The Colgate Scene
November 2000
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Around the college


A white pine, symbol of peace and "good mind" for the Iroquois Nation, was planted between Persson Hall and Lawrence Hall. Before the ceremony, Chief Jake Swamp spoke about the Iroquois's philosophy of consoling. At the planting, from left, Associate Professor of Anthropology Jordan Kerber, Associate Professor of English Sarah Wider, visiting professor and Santa Fe Study Group adjunct John Ware, Kim Sacco '93, Jake Swamp, Professor of Religion Chris Vecsey, Liz Obanaswin, Head of Library Collection Development Emily Hutton, Assistant Professor of Art and Art History Carol Ann Lorenz and Peter Cook '02. [Zoom]
Schupf establishes fellowship
Thanks to the generosity of trustee emeritus Paul J. Schupf '58, select Colgate graduates will have an opportunity to continue their education in England as Schupf Fellows at St. Anne's College, University of Oxford.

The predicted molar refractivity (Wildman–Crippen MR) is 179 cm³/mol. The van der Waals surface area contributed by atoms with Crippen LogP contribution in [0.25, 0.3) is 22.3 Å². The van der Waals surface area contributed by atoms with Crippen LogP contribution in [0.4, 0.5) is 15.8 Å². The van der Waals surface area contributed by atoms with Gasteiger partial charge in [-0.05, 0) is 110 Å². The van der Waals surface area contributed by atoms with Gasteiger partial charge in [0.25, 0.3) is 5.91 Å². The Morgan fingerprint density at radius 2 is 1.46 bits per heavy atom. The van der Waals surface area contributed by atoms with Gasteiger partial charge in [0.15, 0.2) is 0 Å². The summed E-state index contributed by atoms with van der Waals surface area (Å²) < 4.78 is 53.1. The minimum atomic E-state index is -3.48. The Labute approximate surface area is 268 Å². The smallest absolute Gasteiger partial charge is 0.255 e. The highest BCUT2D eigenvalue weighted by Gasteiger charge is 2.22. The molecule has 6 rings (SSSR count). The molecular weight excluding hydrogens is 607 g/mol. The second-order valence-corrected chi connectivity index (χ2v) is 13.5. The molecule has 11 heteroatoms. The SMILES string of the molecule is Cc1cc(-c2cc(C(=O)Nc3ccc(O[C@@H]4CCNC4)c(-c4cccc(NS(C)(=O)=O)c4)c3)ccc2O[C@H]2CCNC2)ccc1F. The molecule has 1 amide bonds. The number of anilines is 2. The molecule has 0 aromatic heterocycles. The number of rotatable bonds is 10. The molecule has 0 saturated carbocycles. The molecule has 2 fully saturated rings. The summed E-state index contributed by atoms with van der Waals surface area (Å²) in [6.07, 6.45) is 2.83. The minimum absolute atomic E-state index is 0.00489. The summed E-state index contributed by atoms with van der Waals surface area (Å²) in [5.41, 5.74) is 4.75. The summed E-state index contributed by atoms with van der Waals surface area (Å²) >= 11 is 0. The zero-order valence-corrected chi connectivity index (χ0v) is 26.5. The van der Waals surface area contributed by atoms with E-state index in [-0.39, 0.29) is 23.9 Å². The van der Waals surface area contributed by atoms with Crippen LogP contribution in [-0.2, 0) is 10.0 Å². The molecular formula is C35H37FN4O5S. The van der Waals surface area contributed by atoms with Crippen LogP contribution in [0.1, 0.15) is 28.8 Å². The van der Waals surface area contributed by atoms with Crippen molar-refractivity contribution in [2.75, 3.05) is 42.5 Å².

Schupf has endowed a $1.5 million fund to support the fellowship program, which will provide opportunities for one to two graduates each year to attend Oxford for further study. Like the Rhodes, Watson, Mitchell, Churchill and Fulbright -- national and international competitive scholarships and fellowships -- the Schupf will send young scholars on journeys abroad to extend and enrich their studies. But unlike the other fellowships, the Schupf will be Colgate's alone.

     Research by the college indicates the Schupf Fellowship is the only annual fellowship for study at Oxford offered at an undergraduate liberal arts college in the United States.

     Schupf Fellows will be appointed for two years of study at St. Anne's College, one of 39 independent, self-governing colleges that make up the core of Oxford. Like most of the other colleges of Oxford, St. Anne's offers both graduate and undergraduate degrees. Fellows may elect to study for a second bachelor of arts degree (known as a "senior status B.A."), or for a graduate degree. All educational costs and additional allowances for living costs and travel to and from Oxford will be covered by the fund.